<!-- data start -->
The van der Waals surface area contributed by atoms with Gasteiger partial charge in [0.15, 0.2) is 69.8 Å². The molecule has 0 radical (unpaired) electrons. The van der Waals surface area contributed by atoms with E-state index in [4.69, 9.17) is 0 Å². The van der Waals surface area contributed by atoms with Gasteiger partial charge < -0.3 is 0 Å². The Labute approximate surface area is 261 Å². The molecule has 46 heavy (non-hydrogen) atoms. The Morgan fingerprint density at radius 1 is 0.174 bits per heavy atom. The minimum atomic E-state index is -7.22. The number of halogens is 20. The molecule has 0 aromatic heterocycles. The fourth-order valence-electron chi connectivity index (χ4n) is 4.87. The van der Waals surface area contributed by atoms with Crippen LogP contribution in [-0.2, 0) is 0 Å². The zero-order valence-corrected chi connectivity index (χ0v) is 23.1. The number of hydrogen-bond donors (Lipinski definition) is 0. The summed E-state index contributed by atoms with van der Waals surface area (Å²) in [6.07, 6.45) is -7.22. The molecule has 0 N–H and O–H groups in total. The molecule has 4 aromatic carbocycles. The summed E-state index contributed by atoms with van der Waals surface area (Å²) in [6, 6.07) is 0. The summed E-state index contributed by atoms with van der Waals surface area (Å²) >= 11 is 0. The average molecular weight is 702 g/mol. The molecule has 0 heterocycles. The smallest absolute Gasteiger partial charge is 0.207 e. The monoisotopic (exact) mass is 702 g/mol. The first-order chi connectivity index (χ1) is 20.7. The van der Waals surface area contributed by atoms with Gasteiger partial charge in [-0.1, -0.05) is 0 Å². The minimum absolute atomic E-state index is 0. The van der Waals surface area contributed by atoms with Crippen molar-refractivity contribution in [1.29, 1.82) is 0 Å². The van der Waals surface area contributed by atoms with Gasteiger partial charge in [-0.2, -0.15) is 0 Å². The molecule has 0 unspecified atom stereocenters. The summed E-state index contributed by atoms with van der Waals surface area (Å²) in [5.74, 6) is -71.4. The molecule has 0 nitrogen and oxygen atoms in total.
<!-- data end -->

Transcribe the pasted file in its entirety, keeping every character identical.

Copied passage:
The van der Waals surface area contributed by atoms with Gasteiger partial charge in [0.15, 0.2) is 69.8 Å². The molecule has 0 radical (unpaired) electrons. The van der Waals surface area contributed by atoms with E-state index in [4.69, 9.17) is 0 Å². The van der Waals surface area contributed by atoms with Gasteiger partial charge < -0.3 is 0 Å². The Labute approximate surface area is 261 Å². The molecule has 46 heavy (non-hydrogen) atoms. The Morgan fingerprint density at radius 1 is 0.174 bits per heavy atom. The minimum atomic E-state index is -7.22. The number of halogens is 20. The molecule has 0 aromatic heterocycles. The fourth-order valence-electron chi connectivity index (χ4n) is 4.87. The van der Waals surface area contributed by atoms with Crippen LogP contribution in [-0.2, 0) is 0 Å². The zero-order valence-corrected chi connectivity index (χ0v) is 23.1. The number of hydrogen-bond donors (Lipinski definition) is 0. The summed E-state index contributed by atoms with van der Waals surface area (Å²) in [6.07, 6.45) is -7.22. The molecule has 0 N–H and O–H groups in total. The molecule has 4 aromatic carbocycles. The summed E-state index contributed by atoms with van der Waals surface area (Å²) in [6, 6.07) is 0. The summed E-state index contributed by atoms with van der Waals surface area (Å²) >= 11 is 0. The average molecular weight is 702 g/mol. The molecule has 0 heterocycles. The smallest absolute Gasteiger partial charge is 0.207 e. The monoisotopic (exact) mass is 702 g/mol. The first-order chi connectivity index (χ1) is 20.7. The van der Waals surface area contributed by atoms with Gasteiger partial charge in [-0.1, -0.05) is 0 Å². The minimum absolute atomic E-state index is 0. The van der Waals surface area contributed by atoms with Crippen molar-refractivity contribution in [1.29, 1.82) is 0 Å². The van der Waals surface area contributed by atoms with Gasteiger partial charge in [-0.2, -0.15) is 0 Å². The molecule has 0 unspecified atom stereocenters. The summed E-state index contributed by atoms with van der Waals surface area (Å²) in [5.74, 6) is -71.4. The molecule has 0 nitrogen and oxygen atoms in total.